By Steven Peay

“Blessed are you among women and blessed is the fruit of your womb.” Elizabeth’s greeting was like that of the angel visitor at the Annunciation. He had said, “Hail, full of grace!” Grace is how it all started, and grace is how this woman became blessed among all women.

The grace she experienced didn’t fill her like a bottle. Grace, God’s unmerited favor, is not a commodity. Rather, grace was her being taken up into the plan of God. As the late Joseph Donders put it so well, “That grace was her mission. That grace was what she was going to mean to all of us.” Mary is the witness to grace. That is what she means to us.

Grace has a funny quality, however. Since it’s not something you can manipulate or see, it tends to show up in the most unlikely places. When the angel came to Mary, and Mary in her turn ran off to Elizabeth, unlikely situations were arising. Just like when the prophet Micah spoke to Israel following the exile.

He spoke to the people of unlikely things. An obscure village, in an obscure region would provide a ruler of great power. He spoke those words to remind his hearers that power and security were not locked up in Jerusalem. They had to remember that their ultimate security rested in God — not in their king, not in their army, not in their economy. It’s a lesson we still need to learn, isn’t it?

Years later, Micah’s prophecy came true, again, as that obscure village became the birthplace of God in human flesh. Again, God takes the most unlikely things to turn us around, to remind us that we are to find our life, our hope, our peace and security in God. Micah and Mary are both witnesses to grace, witnesses to the inbreaking of God into human life and experience.

They are both witnesses, too, that this inbreaking of God is a two-edged sword. The presence of grace, God’s very self, can bring down the proud who think themselves secure in their power; while it can also locate power in surprising places by raising up the weak. There’s a story told about the “Sun King,” Louis XIV of France, sitting in the grand cathedral of Notre Dame in Paris as Mary’s song of praise, the Magnificat, was being sung at Evening Prayer. As the choir chanted the words, “he has cast down the mighty from their thrones and lifted up the lowly,” the king looked to his prime minister and said, “Those are words best kept in Latin.” Louis got the point.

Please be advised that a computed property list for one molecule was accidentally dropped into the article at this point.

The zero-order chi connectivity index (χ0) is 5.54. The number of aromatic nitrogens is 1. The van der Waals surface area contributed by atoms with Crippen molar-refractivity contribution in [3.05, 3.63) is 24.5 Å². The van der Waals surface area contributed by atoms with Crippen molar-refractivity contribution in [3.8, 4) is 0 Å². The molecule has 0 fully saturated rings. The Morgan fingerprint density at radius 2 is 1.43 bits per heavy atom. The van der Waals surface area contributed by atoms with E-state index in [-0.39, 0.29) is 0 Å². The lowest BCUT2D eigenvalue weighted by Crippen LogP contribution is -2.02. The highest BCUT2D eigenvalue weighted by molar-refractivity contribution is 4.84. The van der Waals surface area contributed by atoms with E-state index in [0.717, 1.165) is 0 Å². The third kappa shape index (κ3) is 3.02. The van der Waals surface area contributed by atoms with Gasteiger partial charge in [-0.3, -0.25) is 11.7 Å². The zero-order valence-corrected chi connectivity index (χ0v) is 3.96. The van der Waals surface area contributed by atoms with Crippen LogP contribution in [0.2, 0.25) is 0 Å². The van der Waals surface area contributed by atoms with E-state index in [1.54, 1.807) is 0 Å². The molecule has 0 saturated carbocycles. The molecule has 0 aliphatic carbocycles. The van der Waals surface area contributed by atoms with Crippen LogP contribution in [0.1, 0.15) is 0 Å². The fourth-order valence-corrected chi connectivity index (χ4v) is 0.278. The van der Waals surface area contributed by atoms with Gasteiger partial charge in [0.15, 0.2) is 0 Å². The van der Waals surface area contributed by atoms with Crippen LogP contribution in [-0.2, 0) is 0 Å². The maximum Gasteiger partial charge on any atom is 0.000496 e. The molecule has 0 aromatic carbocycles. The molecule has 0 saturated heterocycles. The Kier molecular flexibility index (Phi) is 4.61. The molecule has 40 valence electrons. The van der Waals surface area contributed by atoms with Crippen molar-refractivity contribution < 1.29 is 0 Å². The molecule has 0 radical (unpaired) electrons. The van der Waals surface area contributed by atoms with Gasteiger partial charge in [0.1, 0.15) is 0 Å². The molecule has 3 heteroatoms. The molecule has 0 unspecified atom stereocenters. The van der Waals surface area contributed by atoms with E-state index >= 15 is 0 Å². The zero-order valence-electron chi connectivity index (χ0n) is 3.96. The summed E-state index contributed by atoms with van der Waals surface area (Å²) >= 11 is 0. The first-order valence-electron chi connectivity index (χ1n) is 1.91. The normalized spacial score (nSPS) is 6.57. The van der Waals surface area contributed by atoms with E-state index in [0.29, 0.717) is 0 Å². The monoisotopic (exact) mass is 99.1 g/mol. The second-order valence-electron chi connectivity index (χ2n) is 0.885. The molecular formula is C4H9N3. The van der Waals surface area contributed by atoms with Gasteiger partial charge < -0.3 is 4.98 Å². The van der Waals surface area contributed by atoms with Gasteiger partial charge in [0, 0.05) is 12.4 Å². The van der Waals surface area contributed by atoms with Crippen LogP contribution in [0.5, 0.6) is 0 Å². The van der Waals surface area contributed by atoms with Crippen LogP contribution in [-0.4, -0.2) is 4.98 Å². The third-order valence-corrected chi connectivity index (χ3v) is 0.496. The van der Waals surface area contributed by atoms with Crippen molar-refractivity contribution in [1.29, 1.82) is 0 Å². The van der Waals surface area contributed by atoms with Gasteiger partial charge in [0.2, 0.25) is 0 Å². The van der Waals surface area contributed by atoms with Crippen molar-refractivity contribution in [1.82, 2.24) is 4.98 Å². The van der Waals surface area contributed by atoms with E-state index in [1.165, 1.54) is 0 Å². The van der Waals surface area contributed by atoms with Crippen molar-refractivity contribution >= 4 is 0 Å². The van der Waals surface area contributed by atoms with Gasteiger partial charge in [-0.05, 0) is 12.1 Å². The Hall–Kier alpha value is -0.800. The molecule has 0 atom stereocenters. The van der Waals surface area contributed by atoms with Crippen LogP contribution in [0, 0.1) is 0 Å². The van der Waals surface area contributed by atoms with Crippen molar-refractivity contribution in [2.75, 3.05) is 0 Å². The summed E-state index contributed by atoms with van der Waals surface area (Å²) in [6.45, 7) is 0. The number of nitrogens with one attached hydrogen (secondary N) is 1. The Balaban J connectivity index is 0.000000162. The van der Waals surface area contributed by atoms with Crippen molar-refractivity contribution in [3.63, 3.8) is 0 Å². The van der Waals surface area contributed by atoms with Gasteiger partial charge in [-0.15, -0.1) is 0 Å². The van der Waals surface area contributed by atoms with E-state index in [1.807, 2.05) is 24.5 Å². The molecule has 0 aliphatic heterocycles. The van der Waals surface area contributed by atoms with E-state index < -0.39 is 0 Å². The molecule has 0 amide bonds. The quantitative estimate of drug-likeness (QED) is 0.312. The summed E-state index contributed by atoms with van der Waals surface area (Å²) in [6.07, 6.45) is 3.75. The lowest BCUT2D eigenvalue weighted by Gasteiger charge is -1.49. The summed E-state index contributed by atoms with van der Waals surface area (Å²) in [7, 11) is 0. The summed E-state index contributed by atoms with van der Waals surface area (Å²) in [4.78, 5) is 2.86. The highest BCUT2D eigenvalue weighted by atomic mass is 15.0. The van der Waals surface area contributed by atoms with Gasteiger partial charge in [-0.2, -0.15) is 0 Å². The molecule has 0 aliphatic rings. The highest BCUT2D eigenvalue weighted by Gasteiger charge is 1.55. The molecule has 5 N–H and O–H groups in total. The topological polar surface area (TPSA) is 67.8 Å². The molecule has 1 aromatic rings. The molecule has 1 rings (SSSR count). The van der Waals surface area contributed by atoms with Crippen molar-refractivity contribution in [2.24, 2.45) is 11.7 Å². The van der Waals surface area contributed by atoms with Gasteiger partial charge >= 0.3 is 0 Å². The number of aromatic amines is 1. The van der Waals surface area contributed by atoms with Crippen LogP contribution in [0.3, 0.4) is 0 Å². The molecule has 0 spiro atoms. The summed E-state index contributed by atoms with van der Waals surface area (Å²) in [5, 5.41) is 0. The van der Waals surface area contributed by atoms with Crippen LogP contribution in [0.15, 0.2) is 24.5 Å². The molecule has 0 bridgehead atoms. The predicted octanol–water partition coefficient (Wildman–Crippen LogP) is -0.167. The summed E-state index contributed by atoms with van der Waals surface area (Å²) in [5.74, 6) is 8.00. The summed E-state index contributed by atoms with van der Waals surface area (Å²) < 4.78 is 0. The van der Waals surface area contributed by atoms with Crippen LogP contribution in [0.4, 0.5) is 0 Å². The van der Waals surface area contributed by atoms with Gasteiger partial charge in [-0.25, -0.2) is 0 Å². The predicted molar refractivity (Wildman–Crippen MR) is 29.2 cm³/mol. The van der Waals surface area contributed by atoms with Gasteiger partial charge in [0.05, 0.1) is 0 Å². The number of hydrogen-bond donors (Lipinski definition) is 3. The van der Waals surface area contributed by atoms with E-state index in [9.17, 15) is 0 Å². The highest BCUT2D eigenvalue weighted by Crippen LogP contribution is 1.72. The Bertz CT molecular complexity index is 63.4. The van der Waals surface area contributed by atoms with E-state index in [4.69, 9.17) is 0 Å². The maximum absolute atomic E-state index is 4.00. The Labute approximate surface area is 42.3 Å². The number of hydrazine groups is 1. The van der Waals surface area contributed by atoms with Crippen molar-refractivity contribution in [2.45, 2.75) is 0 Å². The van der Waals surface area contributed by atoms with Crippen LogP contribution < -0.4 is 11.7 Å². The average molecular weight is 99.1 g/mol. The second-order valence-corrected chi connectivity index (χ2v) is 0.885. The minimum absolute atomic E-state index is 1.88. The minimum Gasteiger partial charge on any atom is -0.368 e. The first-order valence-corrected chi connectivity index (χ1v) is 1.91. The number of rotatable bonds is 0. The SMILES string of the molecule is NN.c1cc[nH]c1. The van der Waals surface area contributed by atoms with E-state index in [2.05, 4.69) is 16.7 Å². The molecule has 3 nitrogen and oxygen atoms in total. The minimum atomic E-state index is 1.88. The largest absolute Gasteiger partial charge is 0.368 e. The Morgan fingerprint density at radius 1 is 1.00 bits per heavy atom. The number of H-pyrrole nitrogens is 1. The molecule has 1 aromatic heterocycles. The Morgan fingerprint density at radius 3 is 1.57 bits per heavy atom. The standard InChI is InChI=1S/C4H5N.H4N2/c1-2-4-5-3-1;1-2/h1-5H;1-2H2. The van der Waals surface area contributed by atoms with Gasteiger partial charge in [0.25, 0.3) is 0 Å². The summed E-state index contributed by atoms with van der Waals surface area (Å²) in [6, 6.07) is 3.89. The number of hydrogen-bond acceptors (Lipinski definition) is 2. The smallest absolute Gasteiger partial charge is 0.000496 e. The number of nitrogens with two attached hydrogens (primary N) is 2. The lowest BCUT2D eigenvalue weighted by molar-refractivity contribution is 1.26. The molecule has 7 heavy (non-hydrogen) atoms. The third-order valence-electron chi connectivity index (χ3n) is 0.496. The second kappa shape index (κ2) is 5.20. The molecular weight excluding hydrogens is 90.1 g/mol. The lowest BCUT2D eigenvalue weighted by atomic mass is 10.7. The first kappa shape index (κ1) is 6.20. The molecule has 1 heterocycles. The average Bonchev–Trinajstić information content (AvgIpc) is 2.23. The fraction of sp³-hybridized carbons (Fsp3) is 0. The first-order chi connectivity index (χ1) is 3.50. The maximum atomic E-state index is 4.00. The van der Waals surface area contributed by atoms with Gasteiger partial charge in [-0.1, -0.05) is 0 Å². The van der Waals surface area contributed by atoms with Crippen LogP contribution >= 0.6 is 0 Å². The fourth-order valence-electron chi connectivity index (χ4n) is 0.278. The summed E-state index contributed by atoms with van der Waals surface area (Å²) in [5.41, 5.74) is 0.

To be a witness to grace, then, is a risky business. Yet Mary extended herself fully to the task. When the angel told her what God proposed to do through her, she didn’t demur. Rather, she said, “Behold the Lord’s servant. Be it done to me according to God’s word.”

Her response, her yes for humanity’s salvation, is what led Augustine to say of her, “Mary conceived the Lord in her heart long before she conceived him in her womb.” Mary’s risk allows God to enter into human experience in a way never before thought of. The Creator of the universe, the God who is being itself, whose very name is I Am Who Am, takes our frail flesh and rests in a woman’s womb.

Is it any wonder that the great theologians of the Greek Church call her platytera — she who holds heaven and earth in herself — and that the Council of Ephesus in 431 gave her the title theotokos, God-bearer? She became the “space of the spaceless God.” She was indeed a firsthand witness to grace.